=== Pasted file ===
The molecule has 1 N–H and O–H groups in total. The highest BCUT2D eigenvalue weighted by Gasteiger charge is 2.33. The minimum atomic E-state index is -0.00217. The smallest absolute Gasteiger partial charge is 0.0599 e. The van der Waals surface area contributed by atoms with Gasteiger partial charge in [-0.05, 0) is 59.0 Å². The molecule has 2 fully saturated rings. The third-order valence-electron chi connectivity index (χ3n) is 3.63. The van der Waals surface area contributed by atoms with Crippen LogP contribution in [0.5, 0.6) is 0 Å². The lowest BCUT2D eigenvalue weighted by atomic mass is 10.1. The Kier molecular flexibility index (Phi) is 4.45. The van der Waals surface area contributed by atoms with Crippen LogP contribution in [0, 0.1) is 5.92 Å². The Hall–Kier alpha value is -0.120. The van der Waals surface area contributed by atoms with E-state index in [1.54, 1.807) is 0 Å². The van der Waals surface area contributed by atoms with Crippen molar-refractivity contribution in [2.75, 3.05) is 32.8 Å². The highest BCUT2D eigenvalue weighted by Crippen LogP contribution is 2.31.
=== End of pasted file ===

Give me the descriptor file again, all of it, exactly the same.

The molecule has 1 N–H and O–H groups in total. The highest BCUT2D eigenvalue weighted by Gasteiger charge is 2.33. The minimum atomic E-state index is -0.00217. The smallest absolute Gasteiger partial charge is 0.0599 e. The van der Waals surface area contributed by atoms with Gasteiger partial charge in [-0.05, 0) is 59.0 Å². The molecule has 2 fully saturated rings. The third-order valence-electron chi connectivity index (χ3n) is 3.63. The van der Waals surface area contributed by atoms with Crippen LogP contribution in [0.5, 0.6) is 0 Å². The lowest BCUT2D eigenvalue weighted by atomic mass is 10.1. The Kier molecular flexibility index (Phi) is 4.45. The van der Waals surface area contributed by atoms with Crippen LogP contribution in [0, 0.1) is 5.92 Å². The Hall–Kier alpha value is -0.120. The van der Waals surface area contributed by atoms with E-state index in [1.54, 1.807) is 0 Å². The van der Waals surface area contributed by atoms with Crippen molar-refractivity contribution in [2.75, 3.05) is 32.8 Å². The highest BCUT2D eigenvalue weighted by Crippen LogP contribution is 2.31.